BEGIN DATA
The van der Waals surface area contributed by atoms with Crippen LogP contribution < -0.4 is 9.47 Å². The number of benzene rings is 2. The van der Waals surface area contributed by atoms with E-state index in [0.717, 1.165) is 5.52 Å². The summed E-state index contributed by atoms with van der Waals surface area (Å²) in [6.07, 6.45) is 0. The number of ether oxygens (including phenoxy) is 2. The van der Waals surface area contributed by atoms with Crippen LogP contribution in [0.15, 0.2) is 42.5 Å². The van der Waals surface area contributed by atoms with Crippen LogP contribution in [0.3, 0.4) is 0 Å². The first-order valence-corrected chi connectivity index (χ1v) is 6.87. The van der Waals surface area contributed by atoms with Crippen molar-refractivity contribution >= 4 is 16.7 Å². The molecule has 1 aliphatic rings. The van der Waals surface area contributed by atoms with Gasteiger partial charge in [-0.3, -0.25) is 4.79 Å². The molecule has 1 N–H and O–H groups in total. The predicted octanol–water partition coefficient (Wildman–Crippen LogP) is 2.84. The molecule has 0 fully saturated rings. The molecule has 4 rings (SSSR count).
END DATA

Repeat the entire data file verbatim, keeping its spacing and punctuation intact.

The van der Waals surface area contributed by atoms with Crippen LogP contribution < -0.4 is 9.47 Å². The number of benzene rings is 2. The van der Waals surface area contributed by atoms with E-state index in [0.717, 1.165) is 5.52 Å². The summed E-state index contributed by atoms with van der Waals surface area (Å²) in [6.07, 6.45) is 0. The number of ether oxygens (including phenoxy) is 2. The van der Waals surface area contributed by atoms with Crippen LogP contribution in [0.15, 0.2) is 42.5 Å². The van der Waals surface area contributed by atoms with Crippen LogP contribution in [0.3, 0.4) is 0 Å². The first-order valence-corrected chi connectivity index (χ1v) is 6.87. The van der Waals surface area contributed by atoms with Crippen molar-refractivity contribution >= 4 is 16.7 Å². The molecule has 1 aliphatic rings. The van der Waals surface area contributed by atoms with Gasteiger partial charge in [-0.3, -0.25) is 4.79 Å². The molecule has 1 N–H and O–H groups in total. The predicted octanol–water partition coefficient (Wildman–Crippen LogP) is 2.84. The molecule has 0 fully saturated rings. The molecule has 4 rings (SSSR count).